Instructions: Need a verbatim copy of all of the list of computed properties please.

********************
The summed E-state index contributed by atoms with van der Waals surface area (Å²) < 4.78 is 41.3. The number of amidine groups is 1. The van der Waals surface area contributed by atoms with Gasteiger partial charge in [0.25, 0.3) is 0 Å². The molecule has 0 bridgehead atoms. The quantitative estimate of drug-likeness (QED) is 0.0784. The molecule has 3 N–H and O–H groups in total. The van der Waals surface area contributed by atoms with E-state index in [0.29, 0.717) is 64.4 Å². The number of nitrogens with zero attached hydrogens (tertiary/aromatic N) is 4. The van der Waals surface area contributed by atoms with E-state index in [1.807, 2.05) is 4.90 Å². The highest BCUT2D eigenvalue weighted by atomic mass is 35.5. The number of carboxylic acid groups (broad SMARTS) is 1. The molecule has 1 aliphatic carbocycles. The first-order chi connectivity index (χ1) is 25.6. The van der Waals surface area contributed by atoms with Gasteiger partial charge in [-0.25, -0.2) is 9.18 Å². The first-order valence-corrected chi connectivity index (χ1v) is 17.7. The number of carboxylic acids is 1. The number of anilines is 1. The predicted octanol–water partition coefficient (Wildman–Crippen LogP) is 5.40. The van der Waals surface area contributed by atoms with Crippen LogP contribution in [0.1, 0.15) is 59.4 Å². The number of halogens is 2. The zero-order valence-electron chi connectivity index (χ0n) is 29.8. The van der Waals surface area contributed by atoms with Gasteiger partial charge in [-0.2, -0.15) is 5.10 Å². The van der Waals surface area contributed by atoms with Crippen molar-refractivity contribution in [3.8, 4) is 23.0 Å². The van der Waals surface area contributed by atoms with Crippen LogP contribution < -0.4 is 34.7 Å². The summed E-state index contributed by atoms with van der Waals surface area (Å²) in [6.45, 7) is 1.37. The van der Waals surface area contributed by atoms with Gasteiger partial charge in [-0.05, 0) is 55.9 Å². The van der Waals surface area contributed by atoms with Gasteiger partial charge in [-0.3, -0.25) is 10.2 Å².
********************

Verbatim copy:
The summed E-state index contributed by atoms with van der Waals surface area (Å²) < 4.78 is 41.3. The number of amidine groups is 1. The van der Waals surface area contributed by atoms with Gasteiger partial charge in [0.25, 0.3) is 0 Å². The molecule has 0 bridgehead atoms. The quantitative estimate of drug-likeness (QED) is 0.0784. The molecule has 3 N–H and O–H groups in total. The van der Waals surface area contributed by atoms with E-state index in [0.29, 0.717) is 64.4 Å². The number of nitrogens with zero attached hydrogens (tertiary/aromatic N) is 4. The van der Waals surface area contributed by atoms with E-state index in [1.807, 2.05) is 4.90 Å². The highest BCUT2D eigenvalue weighted by atomic mass is 35.5. The number of carboxylic acid groups (broad SMARTS) is 1. The molecule has 1 aliphatic carbocycles. The first-order chi connectivity index (χ1) is 25.6. The van der Waals surface area contributed by atoms with Gasteiger partial charge in [-0.25, -0.2) is 9.18 Å². The first-order valence-corrected chi connectivity index (χ1v) is 17.7. The number of carboxylic acids is 1. The number of anilines is 1. The predicted octanol–water partition coefficient (Wildman–Crippen LogP) is 5.40. The van der Waals surface area contributed by atoms with Crippen LogP contribution in [0.1, 0.15) is 59.4 Å². The number of halogens is 2. The zero-order valence-electron chi connectivity index (χ0n) is 29.8. The van der Waals surface area contributed by atoms with Gasteiger partial charge in [-0.2, -0.15) is 5.10 Å². The van der Waals surface area contributed by atoms with Crippen molar-refractivity contribution in [3.8, 4) is 23.0 Å². The van der Waals surface area contributed by atoms with Crippen LogP contribution < -0.4 is 34.7 Å². The summed E-state index contributed by atoms with van der Waals surface area (Å²) in [6.45, 7) is 1.37. The van der Waals surface area contributed by atoms with Gasteiger partial charge in [-0.05, 0) is 55.9 Å². The van der Waals surface area contributed by atoms with Gasteiger partial charge in [-0.3, -0.25) is 10.2 Å².